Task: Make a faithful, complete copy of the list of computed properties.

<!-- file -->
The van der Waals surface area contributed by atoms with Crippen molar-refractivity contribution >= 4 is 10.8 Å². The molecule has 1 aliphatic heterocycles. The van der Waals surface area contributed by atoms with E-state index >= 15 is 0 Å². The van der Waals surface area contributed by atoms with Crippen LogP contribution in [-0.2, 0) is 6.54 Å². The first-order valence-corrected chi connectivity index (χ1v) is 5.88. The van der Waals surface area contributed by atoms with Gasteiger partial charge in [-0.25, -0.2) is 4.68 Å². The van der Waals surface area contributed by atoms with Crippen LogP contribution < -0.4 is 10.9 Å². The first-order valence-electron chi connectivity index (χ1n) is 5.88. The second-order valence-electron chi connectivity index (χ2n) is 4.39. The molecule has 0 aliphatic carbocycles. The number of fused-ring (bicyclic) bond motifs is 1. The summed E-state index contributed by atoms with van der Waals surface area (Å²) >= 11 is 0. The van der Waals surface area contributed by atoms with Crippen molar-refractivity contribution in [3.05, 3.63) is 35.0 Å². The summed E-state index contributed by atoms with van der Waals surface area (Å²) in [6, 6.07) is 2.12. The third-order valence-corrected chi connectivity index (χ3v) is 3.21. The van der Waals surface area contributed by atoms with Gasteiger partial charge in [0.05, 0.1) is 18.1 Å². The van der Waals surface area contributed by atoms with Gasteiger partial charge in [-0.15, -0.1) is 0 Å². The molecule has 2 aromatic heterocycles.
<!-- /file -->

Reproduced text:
The van der Waals surface area contributed by atoms with Crippen molar-refractivity contribution >= 4 is 10.8 Å². The molecule has 1 aliphatic heterocycles. The van der Waals surface area contributed by atoms with E-state index >= 15 is 0 Å². The van der Waals surface area contributed by atoms with Crippen LogP contribution in [-0.2, 0) is 6.54 Å². The first-order valence-corrected chi connectivity index (χ1v) is 5.88. The van der Waals surface area contributed by atoms with Gasteiger partial charge in [-0.25, -0.2) is 4.68 Å². The van der Waals surface area contributed by atoms with Crippen LogP contribution < -0.4 is 10.9 Å². The first-order valence-electron chi connectivity index (χ1n) is 5.88. The second-order valence-electron chi connectivity index (χ2n) is 4.39. The molecule has 0 aliphatic carbocycles. The number of fused-ring (bicyclic) bond motifs is 1. The summed E-state index contributed by atoms with van der Waals surface area (Å²) >= 11 is 0. The van der Waals surface area contributed by atoms with Crippen molar-refractivity contribution in [3.05, 3.63) is 35.0 Å². The summed E-state index contributed by atoms with van der Waals surface area (Å²) in [6, 6.07) is 2.12. The third-order valence-corrected chi connectivity index (χ3v) is 3.21. The van der Waals surface area contributed by atoms with Gasteiger partial charge in [0.05, 0.1) is 18.1 Å². The van der Waals surface area contributed by atoms with Gasteiger partial charge in [-0.15, -0.1) is 0 Å². The molecule has 2 aromatic heterocycles.